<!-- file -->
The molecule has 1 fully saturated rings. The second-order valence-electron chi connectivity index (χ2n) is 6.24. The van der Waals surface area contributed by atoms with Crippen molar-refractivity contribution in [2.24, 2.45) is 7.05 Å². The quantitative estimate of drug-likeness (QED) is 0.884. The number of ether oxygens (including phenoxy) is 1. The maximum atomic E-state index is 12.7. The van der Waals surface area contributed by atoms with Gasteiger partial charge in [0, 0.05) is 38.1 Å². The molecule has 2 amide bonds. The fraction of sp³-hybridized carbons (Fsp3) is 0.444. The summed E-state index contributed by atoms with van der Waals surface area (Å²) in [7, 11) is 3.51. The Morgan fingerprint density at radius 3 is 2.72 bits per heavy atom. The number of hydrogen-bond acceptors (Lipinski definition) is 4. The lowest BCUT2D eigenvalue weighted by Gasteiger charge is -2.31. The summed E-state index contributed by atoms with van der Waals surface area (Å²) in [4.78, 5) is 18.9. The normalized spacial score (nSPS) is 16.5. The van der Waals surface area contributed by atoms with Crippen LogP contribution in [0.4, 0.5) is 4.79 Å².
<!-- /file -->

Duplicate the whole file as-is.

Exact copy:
The molecule has 1 fully saturated rings. The second-order valence-electron chi connectivity index (χ2n) is 6.24. The van der Waals surface area contributed by atoms with Crippen molar-refractivity contribution in [2.24, 2.45) is 7.05 Å². The quantitative estimate of drug-likeness (QED) is 0.884. The number of ether oxygens (including phenoxy) is 1. The maximum atomic E-state index is 12.7. The van der Waals surface area contributed by atoms with Gasteiger partial charge in [0, 0.05) is 38.1 Å². The molecule has 2 amide bonds. The fraction of sp³-hybridized carbons (Fsp3) is 0.444. The summed E-state index contributed by atoms with van der Waals surface area (Å²) in [7, 11) is 3.51. The Morgan fingerprint density at radius 3 is 2.72 bits per heavy atom. The number of hydrogen-bond acceptors (Lipinski definition) is 4. The lowest BCUT2D eigenvalue weighted by Gasteiger charge is -2.31. The summed E-state index contributed by atoms with van der Waals surface area (Å²) in [4.78, 5) is 18.9. The normalized spacial score (nSPS) is 16.5. The van der Waals surface area contributed by atoms with Crippen LogP contribution in [0.4, 0.5) is 4.79 Å².